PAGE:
September 25, 2012
I’m a process junky. I believe that good process makes it possible to do things that would be impossible otherwise. Any effort ambitious enough to try and shift a system from competition to common intention is an effort that must rely on good process. Good process provides and often temporary social architecture that is designed and facilitated to maximize generative collaboration.
September 21, 2012
The following is a letter by Akaya Windwood, President of the Rockwood Leadership Institute and member of the IISC Board of Directors.
About a week ago I was in my car on my way home, and traveling toward me on the busy sidewalk was a young man (20-ish) on a skateboard. It took a moment for me to register that he had a toddler-aged girl on his shoulders. Neither of them had helmets or shin pads or any protection whatsoever.
My first thought was “Stop! Get that child off his shoulders — they could both be killed if he hits a rock! This is child endangerment!!!” All my alarms started clanging, and I was on HIGH alert.
September 20, 2012
“We shall not cease from exploration, and the end of all our exploring will be to arrive where we started and know the place for the first time.”
-T. S. Eliot
It’s interesting to see how, as much as things evolve, there is also a circularity to this movement. For the past few years we have been working with the Graustein Memorial Fund on Right from the Start, an early childhood system change initiative for which the Fund has served as core convenor and funder. Come to find out that IISC’s new President, Ceasar McDowell, was in on early conversations that launched the Memorial Fund’s unique and wonderful Discovery program to seed community-based collaboratives for early childhood development planning. Read More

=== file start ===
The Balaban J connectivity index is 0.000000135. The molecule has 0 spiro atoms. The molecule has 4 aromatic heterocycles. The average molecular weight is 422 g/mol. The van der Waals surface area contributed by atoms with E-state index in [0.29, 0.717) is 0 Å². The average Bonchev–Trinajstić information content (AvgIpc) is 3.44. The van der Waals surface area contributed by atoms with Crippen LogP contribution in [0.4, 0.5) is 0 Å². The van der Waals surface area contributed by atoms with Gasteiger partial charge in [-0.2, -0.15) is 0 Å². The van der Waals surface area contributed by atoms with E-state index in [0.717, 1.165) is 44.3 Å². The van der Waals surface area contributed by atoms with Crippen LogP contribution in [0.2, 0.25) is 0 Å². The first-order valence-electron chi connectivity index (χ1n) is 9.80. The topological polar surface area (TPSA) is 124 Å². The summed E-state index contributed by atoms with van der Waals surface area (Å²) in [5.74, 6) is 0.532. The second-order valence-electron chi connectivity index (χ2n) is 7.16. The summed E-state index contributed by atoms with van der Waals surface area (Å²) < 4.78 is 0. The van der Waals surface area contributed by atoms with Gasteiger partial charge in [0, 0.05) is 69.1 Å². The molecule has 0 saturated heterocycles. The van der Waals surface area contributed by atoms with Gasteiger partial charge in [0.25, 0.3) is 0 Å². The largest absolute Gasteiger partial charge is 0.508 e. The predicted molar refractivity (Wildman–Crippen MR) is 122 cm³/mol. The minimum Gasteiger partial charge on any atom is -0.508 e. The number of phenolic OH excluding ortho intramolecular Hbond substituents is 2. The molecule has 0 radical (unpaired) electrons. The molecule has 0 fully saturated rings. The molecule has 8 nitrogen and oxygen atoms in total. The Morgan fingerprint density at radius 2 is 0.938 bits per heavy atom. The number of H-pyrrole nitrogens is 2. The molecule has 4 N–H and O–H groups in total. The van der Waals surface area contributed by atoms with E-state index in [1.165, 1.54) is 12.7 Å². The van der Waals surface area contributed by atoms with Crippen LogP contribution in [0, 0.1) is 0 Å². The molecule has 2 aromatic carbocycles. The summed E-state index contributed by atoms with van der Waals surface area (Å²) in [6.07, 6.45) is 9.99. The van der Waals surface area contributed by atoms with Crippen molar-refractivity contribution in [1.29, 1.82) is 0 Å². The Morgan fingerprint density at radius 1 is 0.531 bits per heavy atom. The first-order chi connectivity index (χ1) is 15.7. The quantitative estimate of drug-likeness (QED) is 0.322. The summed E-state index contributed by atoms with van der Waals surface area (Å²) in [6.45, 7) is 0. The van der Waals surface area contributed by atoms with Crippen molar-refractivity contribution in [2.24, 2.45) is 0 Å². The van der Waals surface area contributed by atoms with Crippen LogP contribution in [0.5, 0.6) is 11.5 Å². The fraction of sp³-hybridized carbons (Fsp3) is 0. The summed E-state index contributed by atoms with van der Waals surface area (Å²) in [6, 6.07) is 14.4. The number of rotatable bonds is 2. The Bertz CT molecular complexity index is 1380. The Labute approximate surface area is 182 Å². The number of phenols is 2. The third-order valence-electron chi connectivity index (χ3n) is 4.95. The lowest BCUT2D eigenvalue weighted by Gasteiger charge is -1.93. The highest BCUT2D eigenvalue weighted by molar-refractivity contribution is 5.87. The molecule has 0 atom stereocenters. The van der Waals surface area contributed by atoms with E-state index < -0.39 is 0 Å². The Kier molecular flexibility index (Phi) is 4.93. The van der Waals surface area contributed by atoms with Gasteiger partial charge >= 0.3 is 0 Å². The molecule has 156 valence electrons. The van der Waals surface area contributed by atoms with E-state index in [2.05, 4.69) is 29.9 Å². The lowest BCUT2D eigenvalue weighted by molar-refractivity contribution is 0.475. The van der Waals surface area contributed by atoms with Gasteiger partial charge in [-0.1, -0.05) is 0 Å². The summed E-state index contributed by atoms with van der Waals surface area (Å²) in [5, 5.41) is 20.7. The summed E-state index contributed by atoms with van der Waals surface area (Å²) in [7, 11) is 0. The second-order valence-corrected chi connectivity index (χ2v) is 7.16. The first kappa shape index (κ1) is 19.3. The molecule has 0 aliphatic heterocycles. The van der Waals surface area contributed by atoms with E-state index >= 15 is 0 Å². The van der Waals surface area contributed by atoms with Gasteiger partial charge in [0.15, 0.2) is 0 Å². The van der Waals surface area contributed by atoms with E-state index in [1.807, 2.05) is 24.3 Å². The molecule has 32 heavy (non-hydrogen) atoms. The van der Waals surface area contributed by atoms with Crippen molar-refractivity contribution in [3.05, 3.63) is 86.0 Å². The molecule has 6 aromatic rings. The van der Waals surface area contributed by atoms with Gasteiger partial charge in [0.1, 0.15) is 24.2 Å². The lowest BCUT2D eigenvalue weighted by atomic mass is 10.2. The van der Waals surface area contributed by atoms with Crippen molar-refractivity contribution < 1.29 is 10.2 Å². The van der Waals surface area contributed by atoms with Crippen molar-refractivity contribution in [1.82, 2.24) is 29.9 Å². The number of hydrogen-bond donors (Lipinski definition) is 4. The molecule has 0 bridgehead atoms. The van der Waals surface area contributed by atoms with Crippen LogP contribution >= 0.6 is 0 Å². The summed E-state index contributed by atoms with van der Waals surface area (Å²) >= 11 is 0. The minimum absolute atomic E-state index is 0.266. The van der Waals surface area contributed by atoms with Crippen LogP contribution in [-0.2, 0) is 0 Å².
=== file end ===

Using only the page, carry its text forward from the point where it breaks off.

September 18, 2012
I love the fact that the mainstream can’t get its head around what #occupy is all about. I am glad the movement does not fit a pre-existing paradigm.
I love the fact that occupiers themselves find no consensus on what #occupy is all about. It means the movement is still emergent and therefore most alive.
September 17, 2012
Beth O’Neill, of Interaction Associates recently led a session on Neuro Linguistic Programming (NLP). It’s the only thing she has seen in her many years as a coach and consultant that actually helps people change beliefs. NLP gets at the deep structure of what we’re trying to communicate, rather than focusing on what comes out at surface structure of our communication. It explores how our thoughts, actions and feelings work together right now to produce our experience. It’s a practical way to get at the unconscious, looking at what’s running our patterns, and creating opportunities for us to make conscious changes that bring forth the outcomes we seek.
September 14, 2012
Facilitative Leadership® is a model of leadership rooted in a whole systems approach, shared power and decision-making, and collaborative skill. It is informed by some of the most important drivers of social change including a commitment to equity and inclusion and networks as levers for change, and a belief in love as a force for social transformation.
At the heart of the workshop are seven powerful leadership practices that will help you create a work environment distinguished by outstanding performance and personal satisfaction.